That being the case, you want some growth in the account, and the only way to get growth is to invest in equities – with at least some of your money.

(If anything, I’d be very cautious of using bonds right now – especially in retirement accounts. I say this because rates are very low right now, and when they go up, those long-term bond fund values might tank.)

What other tactics have you used to enhance your 401k performance?



Subscribe & Get Your Free E-Book and E-Course as My Gift to You!

Investing Your Money Made SimpleOnce a week you'll get unique tips to make smarter money decisions about your investments, retirement, taxes, and career. You'll also get encouragement and ideas to help you get out of debt, earn more money, and generally stop worrying about your money.

Neal Frankle is a Certified Financial Planner™ with over 25 years experience. Subscribe today and tap into this wonderful, free resource!

Become a Fan! Follow @NealFrankle

{ 2 comments… read them below or add one }

Ronald Dodge December 2, 2010 at 4:05 PM

BTW, a $5,000 contribution into a ROTH IRA is of a better value than $5,000 contribution into a Traditional IRA given the tax treatment difference between the 2, but yet, both have the same contribution limit. The only thing is, if you are at a too high of an income to make a ROTH IRA contribution, then you may have to go with Traditional IRA (Tax deductible or not depending on your tax situation), which is still better than the poor limited choices of a 401(k) plan.

As for the employer’s matching, I would only first put in just enough to max out that matching policy, but beyond that, max out the IRA before maxing out the 401(k) plan.


Ronald Dodge December 2, 2010 at 3:56 PM

Hate to say it, but performance of 401(k) and Contributions into 401(k) are 2 different things. Yes, you make a valid point with the example that you really lose $9,000, not $2,000. I agree with you on that aspect, but performance of a 401(k) plan to me says is it doing what it is suppose to do and as for the funds that’s in the 401(k) plan that we have, they have not been performing as needed. As such, I suspect that 2% lagging annually has been managerial expenses, which it’s stated in the prospectus as 0.5% as such fee, so what happen to the other 1.5%? My suspicion is the idea they hid it by reducing the NAV as 12b fees, which they are legally allowed to do for operating expenses. For this to be supposedly an index fund, that’s a really high expense rate. As a matter of fact, the funds been going all along with the markets through much of the year, but within the month of November, it suddenly dropped 2% point lower than the market drop. While I know there’s such thing as index error, but to be constantly lagging from year to year by 2%, there’s something to that.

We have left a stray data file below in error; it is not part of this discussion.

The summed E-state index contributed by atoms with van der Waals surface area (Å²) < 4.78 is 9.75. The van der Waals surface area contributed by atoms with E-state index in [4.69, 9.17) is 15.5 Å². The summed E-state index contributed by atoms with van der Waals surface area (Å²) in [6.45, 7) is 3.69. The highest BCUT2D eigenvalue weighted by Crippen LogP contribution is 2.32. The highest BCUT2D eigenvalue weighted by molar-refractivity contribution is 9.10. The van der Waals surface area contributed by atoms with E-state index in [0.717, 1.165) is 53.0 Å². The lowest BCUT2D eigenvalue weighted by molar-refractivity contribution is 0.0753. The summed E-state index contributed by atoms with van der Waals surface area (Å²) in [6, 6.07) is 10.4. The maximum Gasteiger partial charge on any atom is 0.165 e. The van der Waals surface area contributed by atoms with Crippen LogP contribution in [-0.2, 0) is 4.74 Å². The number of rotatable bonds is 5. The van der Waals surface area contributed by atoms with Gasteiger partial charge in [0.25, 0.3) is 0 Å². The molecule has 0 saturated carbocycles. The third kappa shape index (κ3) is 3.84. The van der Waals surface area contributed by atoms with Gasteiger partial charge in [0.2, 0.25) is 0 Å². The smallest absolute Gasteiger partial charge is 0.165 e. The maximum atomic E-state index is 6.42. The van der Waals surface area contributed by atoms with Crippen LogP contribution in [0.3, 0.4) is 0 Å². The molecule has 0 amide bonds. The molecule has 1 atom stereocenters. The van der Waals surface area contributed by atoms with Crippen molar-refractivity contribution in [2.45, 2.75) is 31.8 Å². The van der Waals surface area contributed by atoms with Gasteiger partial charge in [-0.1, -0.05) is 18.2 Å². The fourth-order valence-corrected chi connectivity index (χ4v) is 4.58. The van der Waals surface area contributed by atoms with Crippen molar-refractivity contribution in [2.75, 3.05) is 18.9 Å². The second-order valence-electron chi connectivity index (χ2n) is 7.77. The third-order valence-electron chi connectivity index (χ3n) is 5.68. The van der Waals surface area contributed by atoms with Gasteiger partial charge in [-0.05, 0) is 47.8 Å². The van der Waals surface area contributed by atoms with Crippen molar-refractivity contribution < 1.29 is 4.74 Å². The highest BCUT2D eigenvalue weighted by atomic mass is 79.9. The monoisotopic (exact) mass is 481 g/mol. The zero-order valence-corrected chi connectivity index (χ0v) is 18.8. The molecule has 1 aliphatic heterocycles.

So what’s better than the 401(k) plan you ask? Invest into a ROTH IRA and tax diversify your retirement funds. Not only that, but given we are at a very low tax rate now and expect to be in a very high tax rate in retirement years, that much more of a benefit to us then. Not only that, but ROTH IRA as the owner avoid the RMD rules all other retirement funds must follow. You also avoid the fees of such funds as you can do your own investments with a much greater flexibility and quite possibly at much lower total investment expenses. You don’t entirely avoid investment expenses, but I would rather pay a small nominal transaction fee than to pay a certain percentage of my investments per year to some broker who I don’t even get to know as is the case with the 401(k) plan.


Leave a Comment

Previous post:

Next post: